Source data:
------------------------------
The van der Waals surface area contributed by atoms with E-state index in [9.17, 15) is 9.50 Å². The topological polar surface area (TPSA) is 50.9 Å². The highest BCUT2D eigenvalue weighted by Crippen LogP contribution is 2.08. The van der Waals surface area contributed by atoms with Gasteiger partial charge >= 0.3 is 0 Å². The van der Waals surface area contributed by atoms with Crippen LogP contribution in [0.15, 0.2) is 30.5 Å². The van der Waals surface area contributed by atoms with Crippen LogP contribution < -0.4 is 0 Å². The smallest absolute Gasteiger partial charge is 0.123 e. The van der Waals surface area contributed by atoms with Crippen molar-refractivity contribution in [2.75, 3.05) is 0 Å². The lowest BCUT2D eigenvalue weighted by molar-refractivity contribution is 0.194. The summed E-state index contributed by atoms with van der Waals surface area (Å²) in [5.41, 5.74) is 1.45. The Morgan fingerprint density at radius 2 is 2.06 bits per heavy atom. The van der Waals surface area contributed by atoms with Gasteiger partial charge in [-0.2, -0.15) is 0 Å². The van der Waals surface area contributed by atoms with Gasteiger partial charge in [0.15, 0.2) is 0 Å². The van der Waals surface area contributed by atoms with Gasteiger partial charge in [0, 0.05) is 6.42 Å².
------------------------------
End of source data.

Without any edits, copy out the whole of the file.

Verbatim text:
The van der Waals surface area contributed by atoms with E-state index in [9.17, 15) is 9.50 Å². The topological polar surface area (TPSA) is 50.9 Å². The highest BCUT2D eigenvalue weighted by Crippen LogP contribution is 2.08. The van der Waals surface area contributed by atoms with Gasteiger partial charge >= 0.3 is 0 Å². The van der Waals surface area contributed by atoms with Crippen LogP contribution in [0.15, 0.2) is 30.5 Å². The van der Waals surface area contributed by atoms with Crippen LogP contribution < -0.4 is 0 Å². The smallest absolute Gasteiger partial charge is 0.123 e. The van der Waals surface area contributed by atoms with Crippen molar-refractivity contribution in [2.75, 3.05) is 0 Å². The lowest BCUT2D eigenvalue weighted by molar-refractivity contribution is 0.194. The summed E-state index contributed by atoms with van der Waals surface area (Å²) in [5.41, 5.74) is 1.45. The Morgan fingerprint density at radius 2 is 2.06 bits per heavy atom. The van der Waals surface area contributed by atoms with Gasteiger partial charge in [-0.2, -0.15) is 0 Å². The van der Waals surface area contributed by atoms with Gasteiger partial charge in [0.15, 0.2) is 0 Å². The van der Waals surface area contributed by atoms with Gasteiger partial charge in [0, 0.05) is 6.42 Å².